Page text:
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Please find below short explanations of the Toolbox modules:
1. Input - allows to enter a target chemical (by CAS, Name, drawing) or a list of chemicals
2. Profiling - Here you can select more than one profiler at once. The profiling results provides information for the structural features and possible mechanisms. The outcome of the profiling also determines the most appropriate way to search for analogues. The profiling results are not predictions and should not be used as such.
3. Data - All databases (containing chemicals with experimental data) and inventories (containing chemicals without experimental data) are included in this module. You can select one or more than one databases. These databases will be used for searching of analogues.
4. Category definition - here will see the same profilers as those in the Profiling module. You should select one of them (based on the outcome of the Profiling module) to search for analogues.
5. Data Gap Filling - Once the analogues are found and data is gathered, you can apply some of the gap filling methods (read across, trend analysis, etc.) depending on the endpoint of interest
6. Report - once the prediction is done, it could be reported. The report wizard contains sections which are automatically populated by the system as well as sections that need to be filled by the user.
In the Input section you can define your target endpoint (example with in vitro mutagenicity is shown below). Once the endpoint is defined, the system will highlighted only the profilers/databases relevant your endpoint.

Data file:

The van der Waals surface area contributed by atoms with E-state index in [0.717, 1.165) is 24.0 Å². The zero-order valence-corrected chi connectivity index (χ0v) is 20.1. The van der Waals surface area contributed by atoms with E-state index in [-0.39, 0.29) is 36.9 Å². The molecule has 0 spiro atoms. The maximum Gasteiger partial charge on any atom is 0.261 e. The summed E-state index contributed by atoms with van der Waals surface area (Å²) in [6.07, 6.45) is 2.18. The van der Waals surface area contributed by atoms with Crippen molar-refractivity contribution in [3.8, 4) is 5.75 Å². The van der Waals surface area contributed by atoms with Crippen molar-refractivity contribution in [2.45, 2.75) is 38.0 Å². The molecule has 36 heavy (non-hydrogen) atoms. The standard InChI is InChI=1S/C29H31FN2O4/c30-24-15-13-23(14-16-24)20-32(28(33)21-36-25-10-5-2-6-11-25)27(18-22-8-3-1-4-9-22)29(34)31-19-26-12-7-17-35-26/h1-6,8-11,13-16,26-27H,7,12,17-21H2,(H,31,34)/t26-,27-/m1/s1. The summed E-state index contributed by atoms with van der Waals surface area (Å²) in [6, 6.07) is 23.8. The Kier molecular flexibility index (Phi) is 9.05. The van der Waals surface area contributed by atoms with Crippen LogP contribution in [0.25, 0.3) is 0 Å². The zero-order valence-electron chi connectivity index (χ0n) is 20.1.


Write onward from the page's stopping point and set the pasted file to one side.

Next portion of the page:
Hope this is of help.
Thank you for your answer. Some of the doubts that i had are clear now.
I would like to ask one more question. There are cases where we have to group the metabolites based on their structure similarity. Sometimes there are cases where one active substance has more than 40 metabolites. Is it possible to add more than one structures in the "input" and check the structure similarity ?
In the Input module you can enter a single target chemical or a chemical list (Figure 1). Using the buttons in the Chemical List section you can load all of the chemicals from any of the available Toolbox databases/inventories or to load a custom list (your own file). The custom list could be in .txt, .smi, .sdf or .mol format.
Once the list with chemicals is loaded, go to the Profiling module. Find Structural similarity profile (1) and go to the options in the right-click menu (2) (Figure 2). Click Define button (3). 2D editor will appear where you can draw or paste the SMILES of the structure of interest (the structural similarity will be calculated with respect to this structure). Confirm by OK in the editor window and in the Options window (4).
Then click on the Apply button to see the similarity between the specified structure and all structures on the matrix.
In case you want to check the similarity between the specified target structure and the metabolites of the chemicals on the matrix, you need to check also any of the simulators and then to click Apply (Figure 3). The results will appear on the data matrix in the Profile >> Metabolism/Transformation section. You will see the similarity result for each of the metabolites produced by the selected simulator.*
In order to group the metabolites according to their similarity to the target structure, apply right click over the Structure similarity row and select Profile statistic option (1) (Figure 4). Check Group by category (2) and select a similarity range (3). Then you can save the structures in a .smi file or to continue working with them by adding the structures in a new file (4).
*Please note that profiling/metabolizing of a custom file will take some time when you run the chemicals for the first time. Once the chemicals are profiled, their results will be cached.
Hope this is of help.
Thanks for explaning it in so much detail. You have reduced a big time consuming steps in the OECD toolbox for me